Women in the Workforce

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About a week ago, I was asked to do some research on women’s equity in the workforce for a graphic design project I was working on. As I spent my time researching, I was astounded, to say the least, by my findings. We hear about the gender wage gap and the lack of women in C-Suite positions, but once you dig a little more, you come to find that the issues go much deeper than these two. 

1. Women currently account for only 5% of CEOs at S&P 500 companies. 

I’ll start with this statistic which has been discussed a lot recently. Each time I see this number, I’m more and more shocked. Being an undergraduate at such a large university, I’m constantly surrounded by ambitious and brilliant women who strive to one day become a CEO or found a company. This statistic is clearly not due to a lack of female determination or desire to hold these positions. 

2. 23% of C-suite positions are held by women, and only 4% are held by women of 

color. As someone who dreams of being a top executive for a company someday, this statistic was disheartening to learn. Even more shocking, however, is the disparity between the overall women’s percentage in these positions and women of color’s. The issues that currently face the workforce go much deeper than what we see at the surface. This statistic is truly eye-opening and really sheds light on the depth which inequity reaches in our working culture, and even within our gender. 

3. For every 100 men promoted to manager-level positions, only 79 women are. 

This statistic was enlightening to me because it focuses specifically on the process of being promoted from more entry-level positions to managerial positions. I’ve heard many stories describing the frustrating experience where women see positions that they’ve worked hard for being given to others who may be less suited or fitted for these particular roles. Working can be hard enough, and women should be able to focus solely on their work rather than feeling like they have to put in extra effort to be taken as seriously as their male counterparts. 

4. Full-time working women make 82 cents for every dollar that men make. 

I’ve grown up hearing about the wage gap, but I’ve also grown up hearing arguments against it, such as “It’s because women work less,” or “It’s because some women are stay-at-home moms.” This statistic is incredibly important because it addresses both of these counterarguments really well. These numbers are not “skewed by stay-at-home parents” or women who “just work less than men.” Here, we are looking at the wage difference between women and men who work full-time. And from there, we can see that the gap is pretty staggering. This gap, on average, accounts for nearly a $10,000 difference in yearly salaries between men and women.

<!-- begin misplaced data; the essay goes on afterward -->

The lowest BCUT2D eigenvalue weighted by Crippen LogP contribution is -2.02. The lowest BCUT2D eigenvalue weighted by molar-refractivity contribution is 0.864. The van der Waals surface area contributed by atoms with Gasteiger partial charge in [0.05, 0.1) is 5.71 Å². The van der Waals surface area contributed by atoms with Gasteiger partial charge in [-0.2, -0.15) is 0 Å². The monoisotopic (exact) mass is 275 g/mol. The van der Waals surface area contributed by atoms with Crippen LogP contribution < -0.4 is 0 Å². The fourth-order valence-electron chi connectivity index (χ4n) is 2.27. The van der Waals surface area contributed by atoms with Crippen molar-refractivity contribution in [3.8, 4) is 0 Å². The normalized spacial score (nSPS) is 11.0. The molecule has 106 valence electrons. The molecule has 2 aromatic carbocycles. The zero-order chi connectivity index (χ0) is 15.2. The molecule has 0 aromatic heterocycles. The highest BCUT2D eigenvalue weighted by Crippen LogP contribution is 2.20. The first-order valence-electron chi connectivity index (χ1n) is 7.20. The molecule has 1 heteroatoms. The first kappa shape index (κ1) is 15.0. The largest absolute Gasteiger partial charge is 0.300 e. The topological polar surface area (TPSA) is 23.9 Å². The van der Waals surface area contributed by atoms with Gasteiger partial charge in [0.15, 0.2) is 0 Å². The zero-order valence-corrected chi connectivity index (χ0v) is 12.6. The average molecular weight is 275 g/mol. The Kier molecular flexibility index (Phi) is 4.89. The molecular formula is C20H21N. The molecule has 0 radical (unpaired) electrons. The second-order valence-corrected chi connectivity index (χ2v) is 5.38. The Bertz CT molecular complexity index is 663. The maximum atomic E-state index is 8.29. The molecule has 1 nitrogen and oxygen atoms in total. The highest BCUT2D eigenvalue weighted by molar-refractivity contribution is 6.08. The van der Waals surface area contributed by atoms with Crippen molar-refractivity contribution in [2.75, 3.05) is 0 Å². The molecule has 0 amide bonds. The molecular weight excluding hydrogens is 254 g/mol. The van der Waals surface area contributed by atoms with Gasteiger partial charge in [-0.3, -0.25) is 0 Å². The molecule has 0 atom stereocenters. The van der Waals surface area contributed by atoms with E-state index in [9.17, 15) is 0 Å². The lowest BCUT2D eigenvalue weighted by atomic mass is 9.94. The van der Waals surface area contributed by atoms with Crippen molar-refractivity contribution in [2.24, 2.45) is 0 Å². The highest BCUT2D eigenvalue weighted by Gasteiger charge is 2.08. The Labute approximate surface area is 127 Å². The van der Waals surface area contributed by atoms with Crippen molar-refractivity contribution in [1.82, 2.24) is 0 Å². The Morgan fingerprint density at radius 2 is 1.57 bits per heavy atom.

5. Women make up nearly half of the United States workforce. 

I’d like to leave you with this final statistic. As simple as it is, it’s important to recognize 

that problems in gender equity are not issues of women working less than men. They are deeper issues with much more complex social implications. An argument against many of the statistics above that continues to persist is that women simply work less than men. I hope that this over-simplified and frankly incorrect notion is soon dismissed so that everyone can begin looking deeper into the issues that affect so many of us women. 

One Google search and an abundance of research articles later, I’ve learned an immense amount of information on the problems that face the workforce that I will be entering upon graduation. I’ve read about the issues and their counterarguments, I learned that the disparities facing women go much deeper than they seem, and that women of color make up a fraction of the above statistics. My main takeaways from this research are that these problems need to be analyzed more thoroughly than they currently are, and that all people should be made aware of them so we can move towards a more welcoming and opportunistic workforce for all women.

By: Rose Walker